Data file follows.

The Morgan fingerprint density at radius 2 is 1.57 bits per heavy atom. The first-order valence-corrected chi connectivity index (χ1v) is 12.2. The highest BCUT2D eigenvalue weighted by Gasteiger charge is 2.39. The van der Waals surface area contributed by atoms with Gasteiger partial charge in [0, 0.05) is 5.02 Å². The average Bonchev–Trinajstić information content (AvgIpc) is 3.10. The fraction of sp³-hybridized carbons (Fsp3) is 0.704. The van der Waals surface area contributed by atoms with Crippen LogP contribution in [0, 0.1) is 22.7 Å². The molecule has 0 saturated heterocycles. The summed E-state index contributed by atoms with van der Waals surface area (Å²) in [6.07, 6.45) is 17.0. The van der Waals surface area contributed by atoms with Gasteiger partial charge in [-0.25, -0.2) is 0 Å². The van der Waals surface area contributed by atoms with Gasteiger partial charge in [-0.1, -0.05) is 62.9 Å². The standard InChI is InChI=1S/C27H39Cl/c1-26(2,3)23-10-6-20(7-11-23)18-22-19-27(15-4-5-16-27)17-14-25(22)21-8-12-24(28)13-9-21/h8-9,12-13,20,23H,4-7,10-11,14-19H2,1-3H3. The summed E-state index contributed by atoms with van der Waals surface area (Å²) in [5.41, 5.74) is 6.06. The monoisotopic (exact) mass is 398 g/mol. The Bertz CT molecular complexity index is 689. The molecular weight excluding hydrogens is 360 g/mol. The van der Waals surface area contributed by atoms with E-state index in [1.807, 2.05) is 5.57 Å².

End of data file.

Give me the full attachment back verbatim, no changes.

The Morgan fingerprint density at radius 2 is 1.57 bits per heavy atom. The first-order valence-corrected chi connectivity index (χ1v) is 12.2. The highest BCUT2D eigenvalue weighted by Gasteiger charge is 2.39. The van der Waals surface area contributed by atoms with Gasteiger partial charge in [0, 0.05) is 5.02 Å². The average Bonchev–Trinajstić information content (AvgIpc) is 3.10. The fraction of sp³-hybridized carbons (Fsp3) is 0.704. The van der Waals surface area contributed by atoms with Crippen LogP contribution in [0, 0.1) is 22.7 Å². The molecule has 0 saturated heterocycles. The summed E-state index contributed by atoms with van der Waals surface area (Å²) in [6.07, 6.45) is 17.0. The van der Waals surface area contributed by atoms with Gasteiger partial charge in [-0.25, -0.2) is 0 Å². The van der Waals surface area contributed by atoms with Gasteiger partial charge in [-0.1, -0.05) is 62.9 Å². The standard InChI is InChI=1S/C27H39Cl/c1-26(2,3)23-10-6-20(7-11-23)18-22-19-27(15-4-5-16-27)17-14-25(22)21-8-12-24(28)13-9-21/h8-9,12-13,20,23H,4-7,10-11,14-19H2,1-3H3. The summed E-state index contributed by atoms with van der Waals surface area (Å²) in [5.41, 5.74) is 6.06. The monoisotopic (exact) mass is 398 g/mol. The Bertz CT molecular complexity index is 689. The molecular weight excluding hydrogens is 360 g/mol. The van der Waals surface area contributed by atoms with E-state index in [1.807, 2.05) is 5.57 Å².